Debunking a “Junk Science” Survey of Student Views on Free Speech


When it was first published by the Brookings Institution last week a survey of over 1,500 college students seemed to provide chilling support for those free speech alarmists who claim that intolerant college students pose a major danger to freedom of speech.  According to the survey of students conducted by John Villasenor, a Brookings Institution senior fellow and University of California at Los Angeles professor, a fifth of undergrads now say it’s acceptable to use physical force to silence a speaker who makes “offensive and hurtful statements.”  The story received major coverage in the Washington Post and was touted by the editorial board of the Wall Street Journal and other conservative outlets.

I must say that from the start I was skeptical.  The numbers simply didn’t jibe with my experience and that of almost every colleague I know.  Moreover, nothing in the Post article described the survey’s methodology, and Brookings’s own report said only that it was a “web survey.”  Now leading experts in polling methodology are confirming my suspicions.

The way the survey results have been presented are “malpractice” and “junk science” and “it should never have appeared in the press”, according to Cliff Zukin, a former president of the American Association of Public Opinion Polling.  Villasenor, it turns out, is not a pollster or even a social scientist; he is an electrical engineer.  And his survey was not administered to a randomly selected group of college students nationwide, what statisticians call a “probability sample”. Instead, it was given to an opt-in online panel of people who identified as current college students.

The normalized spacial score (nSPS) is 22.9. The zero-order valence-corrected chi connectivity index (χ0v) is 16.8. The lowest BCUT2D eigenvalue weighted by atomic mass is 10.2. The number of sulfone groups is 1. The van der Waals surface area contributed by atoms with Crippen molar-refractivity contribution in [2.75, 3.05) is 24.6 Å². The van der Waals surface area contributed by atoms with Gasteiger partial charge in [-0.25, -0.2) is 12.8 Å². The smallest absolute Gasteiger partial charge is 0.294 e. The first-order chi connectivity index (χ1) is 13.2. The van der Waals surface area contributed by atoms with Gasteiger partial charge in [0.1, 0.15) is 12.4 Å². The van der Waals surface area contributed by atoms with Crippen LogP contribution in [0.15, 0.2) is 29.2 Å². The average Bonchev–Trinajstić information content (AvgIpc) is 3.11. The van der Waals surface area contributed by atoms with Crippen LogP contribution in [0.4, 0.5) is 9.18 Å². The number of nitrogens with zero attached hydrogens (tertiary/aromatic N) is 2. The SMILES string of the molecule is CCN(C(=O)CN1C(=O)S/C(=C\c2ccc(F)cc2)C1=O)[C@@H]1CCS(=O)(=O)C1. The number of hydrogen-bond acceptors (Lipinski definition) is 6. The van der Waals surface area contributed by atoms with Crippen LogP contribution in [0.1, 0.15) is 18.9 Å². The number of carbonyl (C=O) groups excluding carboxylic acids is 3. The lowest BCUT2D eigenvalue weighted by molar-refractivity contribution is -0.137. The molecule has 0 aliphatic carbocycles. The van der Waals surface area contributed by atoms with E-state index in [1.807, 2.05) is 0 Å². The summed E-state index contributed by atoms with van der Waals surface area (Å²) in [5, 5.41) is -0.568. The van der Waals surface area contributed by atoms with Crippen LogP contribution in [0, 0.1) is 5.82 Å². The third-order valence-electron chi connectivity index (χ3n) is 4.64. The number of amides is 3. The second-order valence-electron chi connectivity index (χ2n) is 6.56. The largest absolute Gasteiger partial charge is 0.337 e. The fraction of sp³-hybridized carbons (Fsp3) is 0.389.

“If it’s not a probability sample, it’s not a sample of anyone, it’s just 1,500 college students who happen to respond,” Zukin told The Guardian. 

Funded by a grant from the Charles Koch Foundation, Villasenor’s survey went through no peer review process.  Villasenor said that he “designed the survey questions and then requested that UCLA contract with a vendor for the data collection.”  Who was that vendor?  Unclear.  Responding to a query from sociologist Neil Caren on the Scatterplot blog, Villasenor offered this:

At my request, UCLA contracted with (or issued a purchase order to; I don’t remember the specifics) the RAND Survey Research Group (SRG), which oversaw the actual data collection (and my understanding is that they in turn used a vendor to help get the panel). RAND provided me with the raw data and I did all of the analysis on that data; RAND SRG played no role in the analysis.

The IRB processing for this survey was done by RAND. There is an MOU between UCLA and RAND stating that when RAND does the IRB approval, there is no need for a separate IRB process within UCLA

In other words, we still haven’t the faintest idea how this survey was conducted and by whom.

Because, Villasenor claimed, the respondents to his call seemed to represent a rough demographic cross-section of college students, he used the results but calculated a “margin of error” for the study, which seemed to lend it a veneer of scientific credibility.  But Timothy Johnson, the current president of the American Association for Public Opinion Research, called that move “really not appropriate.”  Others labeled it “malpractice.”